Figure 24Stochastic forecast of the number of pensioners from 2018 to 2060 DISPLAY Figure Figure 25Distribution histogram for the number of pensioners in 2060 DISPLAY Figure
5 Employed population
We now need to estimate the employed population. The model of the employed population is set as follows (Tian and Zhao, 2016):P_{E,t} = P_{w,t} * l_{t} * (1  u_{t})  (12) 
P_{E,t} ~ Employed population at time t P_{w,t} ~ Total working age population at time t l_{t} ~ Labor force to working age population ratio at time t u_{t} ~ Unemployment rate at time t
This model is very straightforward. The total working age population multiplied by the ratio of the labour force to total working age population and employment rate gives us the number of employed individuals.
The parameter l_{t} represents labour force ratio at time t. The Croatian Bureau for Statistics has been publishing monthly data on the size of the labour force since 2003. Since data for 2018 is available, we will use it. By calculating the average of the monthly labour force numbers in a year, I can estimate the labour force for the year. By dividing the result with the working age population for the chosen year, we obtain the ratio of the labour force to working age population. I calculated the working age population as male population aged 15 to 65 and female population aged 15 to 62. Figure 26 shows the results.
Figure 26Labour force to working age population DISPLAY Figure
Since the ratio changes over time, we need to forecast its future values for the next 43 years. It is very hard to know what is going to happen in the Croatian economy over the next 5 years, let alone the next 43 years. Two other problems are that, first, the size of the working age population will fluctuate every year. Secondly, from 2033 onwards the new working age population will approximately be people aged 15 to 67. I will assume that the ratio is not dependent on the cohorts used to calculate working age population, but rather just on time. For the sake of simplicity, I will exclude the random walk hypothesis here. Figure 27 shows the PACF for the ratio of labour force to working age population. We conclude that an AR (1) process is the best fit for explaining the behaviour of the ratio ^{2}. Table 13 shows the estimated values of the process. Afterwards I calculated the stochastic process for y_{t} = 0.109315 + 0.827804 * y_{t1} + 0.0152 * ε_{t}, where ε_{t}~ Normal(0,1), 500 simulations of which are displayed in Figure 28.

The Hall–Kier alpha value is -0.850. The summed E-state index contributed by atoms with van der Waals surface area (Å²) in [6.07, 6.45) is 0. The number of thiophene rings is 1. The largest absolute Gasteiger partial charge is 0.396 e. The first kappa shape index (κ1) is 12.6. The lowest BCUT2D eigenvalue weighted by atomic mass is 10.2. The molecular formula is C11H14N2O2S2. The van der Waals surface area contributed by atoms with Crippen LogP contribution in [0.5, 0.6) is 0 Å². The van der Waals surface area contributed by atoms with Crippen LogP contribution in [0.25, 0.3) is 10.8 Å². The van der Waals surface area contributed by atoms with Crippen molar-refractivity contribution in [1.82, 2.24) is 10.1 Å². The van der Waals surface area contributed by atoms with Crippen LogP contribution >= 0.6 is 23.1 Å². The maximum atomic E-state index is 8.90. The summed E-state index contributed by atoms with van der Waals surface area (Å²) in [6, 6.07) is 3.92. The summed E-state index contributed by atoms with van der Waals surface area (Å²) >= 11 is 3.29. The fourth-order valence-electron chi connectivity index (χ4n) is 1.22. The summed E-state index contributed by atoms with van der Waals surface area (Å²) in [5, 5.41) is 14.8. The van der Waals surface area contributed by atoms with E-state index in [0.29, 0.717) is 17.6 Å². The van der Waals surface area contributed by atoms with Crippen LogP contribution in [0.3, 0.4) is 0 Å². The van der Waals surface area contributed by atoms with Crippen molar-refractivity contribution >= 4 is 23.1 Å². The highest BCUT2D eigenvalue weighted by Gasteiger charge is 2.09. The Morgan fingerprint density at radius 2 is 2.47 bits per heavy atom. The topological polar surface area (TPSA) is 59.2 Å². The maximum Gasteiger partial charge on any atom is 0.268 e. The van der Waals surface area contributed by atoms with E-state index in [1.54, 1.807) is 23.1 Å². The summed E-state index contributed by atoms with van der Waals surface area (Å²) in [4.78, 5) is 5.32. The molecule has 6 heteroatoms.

Figure 27PACF of labour force to working age population ratio DISPLAY Figure Table 13AR (1) process of labour force to working age population ratio DISPLAY Table Figure 28Stochastic forecast of labour force ratio from 2018 to 2060 DISPLAY Figure
As it is already problematic to estimate the numbers of the future labour force, it is even more problematic to estimate the future unemployment rate over the next 43 years. It is very hard to predict what the movement of the future unemployment rate in the next 43 years will be, so we need to use forwardlooking techniques to estimate it. Historical unemployment rates can be seen in Figure 29. Again, we have available data for 2018, which I will use. Historically, the rates fluctuate between 10% and 20%. The year 2018 saw the lowest unemployment rate in history, estimated at 9.8%. In order to try to forecast future unemployment rates up until 2060, I will employ scenario analysis with three separate scenarios, each of which will then be used in further analysis.
Figure 29Historical unemployment rate in Croatia DISPLAY Figure
In the first scenario the average unemployment rate will dynamically return to its historical average rate. This dynamic behaviour is shown in Figure 30. Its mean expected values will be used in further analysis.
Figure 30Forecast of the future unemployment rate: Scenario 1 DISPLAY Figure
In the second scenario, I will assume that the unemployment rate will on average stay at its current levels – at 9.84%. For the third scenario, I will assume that the unemployment level will dynamically converge to 5%, by dropping by 0.5% each year. After 10 years it will stay at 5% up until 2060. Those three scenarios allow us to cover three possible movements that could occur in the Croatian economy, which will help us see the wider picture of the pension system.
After creating a program that dynamically includes the postponement of the retirement age and simulating results according to Scenario 1, the results for the employed population over time can be seen in Figure 31. The expected size of the employed population in 2060 is 1,082,232. The employed population is thus smaller than the population of pensioners. This indicates the possibility that there will be high pressure on government expenses for the pension system in 2060.
Figure 31Stochastic forecast of the employed population: Scenario 1 DISPLAY Figure
Figure 32 shows the dynamics of the employed population generated according to Scenario 2. The expected employed population in 2060 is 1,153,739, which is 71,500 people more than in the last scenario. Furthermore, this number is still lower than the expected number of pensioners.